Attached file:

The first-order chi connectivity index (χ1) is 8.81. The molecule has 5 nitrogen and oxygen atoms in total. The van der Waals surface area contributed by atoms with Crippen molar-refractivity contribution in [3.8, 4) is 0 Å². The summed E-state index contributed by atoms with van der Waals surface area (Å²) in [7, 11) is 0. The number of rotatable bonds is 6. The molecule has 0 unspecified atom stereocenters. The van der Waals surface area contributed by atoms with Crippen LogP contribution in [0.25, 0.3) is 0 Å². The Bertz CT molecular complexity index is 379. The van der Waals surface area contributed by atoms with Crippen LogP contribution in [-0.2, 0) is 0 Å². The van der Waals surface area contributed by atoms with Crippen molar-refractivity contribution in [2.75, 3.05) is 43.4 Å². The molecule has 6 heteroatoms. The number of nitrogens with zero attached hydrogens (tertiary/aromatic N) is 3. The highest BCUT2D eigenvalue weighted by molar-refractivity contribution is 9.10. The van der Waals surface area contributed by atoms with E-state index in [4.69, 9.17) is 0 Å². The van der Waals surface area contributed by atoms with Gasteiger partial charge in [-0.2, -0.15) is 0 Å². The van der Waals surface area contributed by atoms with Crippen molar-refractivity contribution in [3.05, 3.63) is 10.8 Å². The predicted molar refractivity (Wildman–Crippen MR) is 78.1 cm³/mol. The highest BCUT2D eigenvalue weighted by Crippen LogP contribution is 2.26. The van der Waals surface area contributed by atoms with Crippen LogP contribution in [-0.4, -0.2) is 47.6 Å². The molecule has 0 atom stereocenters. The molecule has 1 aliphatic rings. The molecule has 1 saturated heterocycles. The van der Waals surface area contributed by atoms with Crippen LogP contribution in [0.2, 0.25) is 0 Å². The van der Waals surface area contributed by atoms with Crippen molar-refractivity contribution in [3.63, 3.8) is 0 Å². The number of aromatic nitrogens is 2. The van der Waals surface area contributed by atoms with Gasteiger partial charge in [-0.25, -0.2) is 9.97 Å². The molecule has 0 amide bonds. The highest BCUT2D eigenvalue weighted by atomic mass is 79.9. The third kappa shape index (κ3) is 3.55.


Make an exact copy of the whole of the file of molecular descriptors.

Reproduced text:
The first-order chi connectivity index (χ1) is 8.81. The molecule has 5 nitrogen and oxygen atoms in total. The van der Waals surface area contributed by atoms with Crippen molar-refractivity contribution in [3.8, 4) is 0 Å². The summed E-state index contributed by atoms with van der Waals surface area (Å²) in [7, 11) is 0. The number of rotatable bonds is 6. The molecule has 0 unspecified atom stereocenters. The van der Waals surface area contributed by atoms with Crippen LogP contribution in [0.25, 0.3) is 0 Å². The Bertz CT molecular complexity index is 379. The van der Waals surface area contributed by atoms with Crippen LogP contribution in [-0.2, 0) is 0 Å². The van der Waals surface area contributed by atoms with Crippen molar-refractivity contribution in [2.75, 3.05) is 43.4 Å². The molecule has 6 heteroatoms. The number of nitrogens with zero attached hydrogens (tertiary/aromatic N) is 3. The highest BCUT2D eigenvalue weighted by molar-refractivity contribution is 9.10. The van der Waals surface area contributed by atoms with E-state index in [4.69, 9.17) is 0 Å². The van der Waals surface area contributed by atoms with Gasteiger partial charge in [-0.2, -0.15) is 0 Å². The van der Waals surface area contributed by atoms with Crippen molar-refractivity contribution in [3.05, 3.63) is 10.8 Å². The predicted molar refractivity (Wildman–Crippen MR) is 78.1 cm³/mol. The highest BCUT2D eigenvalue weighted by Crippen LogP contribution is 2.26. The van der Waals surface area contributed by atoms with Crippen LogP contribution in [-0.4, -0.2) is 47.6 Å². The molecule has 0 atom stereocenters. The molecule has 1 aliphatic rings. The molecule has 1 saturated heterocycles. The van der Waals surface area contributed by atoms with Crippen LogP contribution in [0.2, 0.25) is 0 Å². The van der Waals surface area contributed by atoms with Crippen molar-refractivity contribution in [3.63, 3.8) is 0 Å². The number of aromatic nitrogens is 2. The van der Waals surface area contributed by atoms with Gasteiger partial charge in [-0.25, -0.2) is 9.97 Å². The molecule has 0 amide bonds. The highest BCUT2D eigenvalue weighted by atomic mass is 79.9. The third kappa shape index (κ3) is 3.55.